Walter Benjamin // Games as Art
|February 15, 2011||Posted by Cayden under I Wrote This|
Today I lectured on The Work of Art in the Age of Mechanical Reproduction. I usually don’t lecture in my courses, but I wasn’t sure how to cover the breadth and depth of this essay for my students in the dialogic mode that we normally use, with students teaching each other material and asking questions of one another. I have some fragments of maybe the start of some larger project here, which of course needs some further research, but I’m going to post these fragments in fits and starts because at least they’re interesting and maybe shed some light on the theoretical work that I’ve been entertaining lately. I don’t plan on editing these much at the moment, but maybe in the future I will. This first chunk is a little boring compared to the others — it’s about regarding games as art.
In defense of games as an art form, Benjamin concisely makes the point that, in the case of these 19th century innovations in the technology of art, critics and commentators were very ready to jump down the throats of film and photography in order to prove that they aren’t art. This argument, of course, logically extends to video games. Benjamin points out that, throughout the history of technological innovation and its integration with contemporary art, there have been thinkers on both sides of the divide over whether or not these new technological forms produce something which may be considered art.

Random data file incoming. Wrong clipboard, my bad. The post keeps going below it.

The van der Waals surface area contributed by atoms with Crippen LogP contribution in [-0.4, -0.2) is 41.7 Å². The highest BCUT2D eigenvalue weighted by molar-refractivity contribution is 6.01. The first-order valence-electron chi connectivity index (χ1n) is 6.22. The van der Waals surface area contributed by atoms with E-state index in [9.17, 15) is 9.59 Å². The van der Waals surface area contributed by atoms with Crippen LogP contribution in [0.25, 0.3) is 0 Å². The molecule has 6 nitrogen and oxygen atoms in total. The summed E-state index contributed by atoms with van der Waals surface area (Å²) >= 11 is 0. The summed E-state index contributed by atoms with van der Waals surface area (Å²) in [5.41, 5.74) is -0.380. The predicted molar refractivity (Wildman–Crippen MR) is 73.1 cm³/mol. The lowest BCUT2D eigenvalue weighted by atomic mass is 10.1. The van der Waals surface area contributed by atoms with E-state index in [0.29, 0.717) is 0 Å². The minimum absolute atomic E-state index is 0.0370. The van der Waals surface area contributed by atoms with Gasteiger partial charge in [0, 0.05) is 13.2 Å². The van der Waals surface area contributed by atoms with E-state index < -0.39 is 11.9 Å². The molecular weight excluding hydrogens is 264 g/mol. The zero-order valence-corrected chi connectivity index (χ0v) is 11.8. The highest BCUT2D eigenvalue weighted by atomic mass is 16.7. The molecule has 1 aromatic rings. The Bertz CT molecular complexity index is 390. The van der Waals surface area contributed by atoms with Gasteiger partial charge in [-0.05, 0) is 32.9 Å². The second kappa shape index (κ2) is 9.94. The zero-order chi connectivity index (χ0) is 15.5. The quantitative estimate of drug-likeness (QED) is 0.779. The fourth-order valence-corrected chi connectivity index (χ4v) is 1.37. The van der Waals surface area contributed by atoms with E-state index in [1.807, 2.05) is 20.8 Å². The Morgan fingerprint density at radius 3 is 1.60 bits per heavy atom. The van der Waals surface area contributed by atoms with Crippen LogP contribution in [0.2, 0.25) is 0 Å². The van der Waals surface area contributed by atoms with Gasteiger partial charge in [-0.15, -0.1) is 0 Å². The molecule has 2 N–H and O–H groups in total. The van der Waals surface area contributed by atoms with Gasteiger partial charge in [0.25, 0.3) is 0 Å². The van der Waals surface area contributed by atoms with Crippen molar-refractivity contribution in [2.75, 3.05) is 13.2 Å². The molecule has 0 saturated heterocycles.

I think there will be a time where we will look at this debate as “devious and confused.” Benjamin suggests that the debate between photography and painting ignores the fact that it is a symptom of a historical transformation that meant the cult value of art is eliminated, and the work of art ceases to be autonomous. The work of art must now be related to something outside of art. He also suggests that the realization of the problem of applying traditional aesthetics to new technological processes is something that takes time. Early theories of film, like early theories of video games, are “insensitive and forced.” Instead of placing the stakes in arguing from a backward-facing aesthetic and social theory, Benjamin suggests that we must look at the past and present, and orient our aesthetic theory toward the future. This seems really obvious when it’s put like this, but, as you may have seen already this semester, these things aren’t exactly self-evident.